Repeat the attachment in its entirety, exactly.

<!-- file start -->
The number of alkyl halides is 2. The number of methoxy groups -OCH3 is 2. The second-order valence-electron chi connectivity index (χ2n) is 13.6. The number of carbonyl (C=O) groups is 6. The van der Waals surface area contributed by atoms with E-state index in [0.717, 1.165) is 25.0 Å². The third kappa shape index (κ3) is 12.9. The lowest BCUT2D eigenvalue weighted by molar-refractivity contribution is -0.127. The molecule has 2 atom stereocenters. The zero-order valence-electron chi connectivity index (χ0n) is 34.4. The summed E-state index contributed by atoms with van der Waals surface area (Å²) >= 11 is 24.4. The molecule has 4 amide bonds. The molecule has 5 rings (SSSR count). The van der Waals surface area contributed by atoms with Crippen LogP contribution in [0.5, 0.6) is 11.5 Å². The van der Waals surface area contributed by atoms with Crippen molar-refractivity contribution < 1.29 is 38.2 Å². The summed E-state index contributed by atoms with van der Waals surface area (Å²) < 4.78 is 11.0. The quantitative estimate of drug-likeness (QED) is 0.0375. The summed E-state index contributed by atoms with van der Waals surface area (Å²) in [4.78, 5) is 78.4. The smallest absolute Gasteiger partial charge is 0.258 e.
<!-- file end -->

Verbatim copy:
The number of alkyl halides is 2. The number of methoxy groups -OCH3 is 2. The second-order valence-electron chi connectivity index (χ2n) is 13.6. The number of carbonyl (C=O) groups is 6. The van der Waals surface area contributed by atoms with E-state index in [0.717, 1.165) is 25.0 Å². The third kappa shape index (κ3) is 12.9. The lowest BCUT2D eigenvalue weighted by molar-refractivity contribution is -0.127. The molecule has 2 atom stereocenters. The zero-order valence-electron chi connectivity index (χ0n) is 34.4. The summed E-state index contributed by atoms with van der Waals surface area (Å²) >= 11 is 24.4. The molecule has 4 amide bonds. The molecule has 5 rings (SSSR count). The van der Waals surface area contributed by atoms with Crippen LogP contribution in [0.5, 0.6) is 11.5 Å². The van der Waals surface area contributed by atoms with Crippen molar-refractivity contribution < 1.29 is 38.2 Å². The summed E-state index contributed by atoms with van der Waals surface area (Å²) < 4.78 is 11.0. The quantitative estimate of drug-likeness (QED) is 0.0375. The summed E-state index contributed by atoms with van der Waals surface area (Å²) in [4.78, 5) is 78.4. The smallest absolute Gasteiger partial charge is 0.258 e.